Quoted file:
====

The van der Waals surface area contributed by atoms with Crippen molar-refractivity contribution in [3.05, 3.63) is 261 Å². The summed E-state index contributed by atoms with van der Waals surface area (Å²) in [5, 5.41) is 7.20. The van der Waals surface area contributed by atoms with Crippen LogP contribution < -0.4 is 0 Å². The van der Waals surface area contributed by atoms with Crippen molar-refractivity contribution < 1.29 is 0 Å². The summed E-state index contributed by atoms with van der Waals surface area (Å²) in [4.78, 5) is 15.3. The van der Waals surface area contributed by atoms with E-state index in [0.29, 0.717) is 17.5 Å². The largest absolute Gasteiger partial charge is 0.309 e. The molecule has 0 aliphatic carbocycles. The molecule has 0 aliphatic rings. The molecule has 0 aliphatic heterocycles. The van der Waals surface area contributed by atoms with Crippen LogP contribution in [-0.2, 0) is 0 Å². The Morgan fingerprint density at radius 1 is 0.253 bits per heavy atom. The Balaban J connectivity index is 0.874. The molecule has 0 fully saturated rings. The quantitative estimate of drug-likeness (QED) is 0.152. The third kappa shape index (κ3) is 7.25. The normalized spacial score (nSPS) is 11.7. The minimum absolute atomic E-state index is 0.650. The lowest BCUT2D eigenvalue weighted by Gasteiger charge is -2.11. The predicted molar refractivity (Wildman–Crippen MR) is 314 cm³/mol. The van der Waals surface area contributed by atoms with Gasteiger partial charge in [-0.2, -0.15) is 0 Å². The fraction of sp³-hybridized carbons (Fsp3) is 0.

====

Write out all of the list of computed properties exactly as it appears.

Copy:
The van der Waals surface area contributed by atoms with Crippen molar-refractivity contribution in [3.05, 3.63) is 261 Å². The summed E-state index contributed by atoms with van der Waals surface area (Å²) in [5, 5.41) is 7.20. The van der Waals surface area contributed by atoms with Crippen LogP contribution < -0.4 is 0 Å². The van der Waals surface area contributed by atoms with Crippen molar-refractivity contribution < 1.29 is 0 Å². The summed E-state index contributed by atoms with van der Waals surface area (Å²) in [4.78, 5) is 15.3. The van der Waals surface area contributed by atoms with E-state index in [0.29, 0.717) is 17.5 Å². The largest absolute Gasteiger partial charge is 0.309 e. The molecule has 0 aliphatic carbocycles. The molecule has 0 aliphatic rings. The molecule has 0 aliphatic heterocycles. The van der Waals surface area contributed by atoms with Crippen LogP contribution in [-0.2, 0) is 0 Å². The Morgan fingerprint density at radius 1 is 0.253 bits per heavy atom. The Balaban J connectivity index is 0.874. The molecule has 0 fully saturated rings. The quantitative estimate of drug-likeness (QED) is 0.152. The third kappa shape index (κ3) is 7.25. The normalized spacial score (nSPS) is 11.7. The minimum absolute atomic E-state index is 0.650. The lowest BCUT2D eigenvalue weighted by Gasteiger charge is -2.11. The predicted molar refractivity (Wildman–Crippen MR) is 314 cm³/mol. The van der Waals surface area contributed by atoms with Gasteiger partial charge in [-0.2, -0.15) is 0 Å². The fraction of sp³-hybridized carbons (Fsp3) is 0.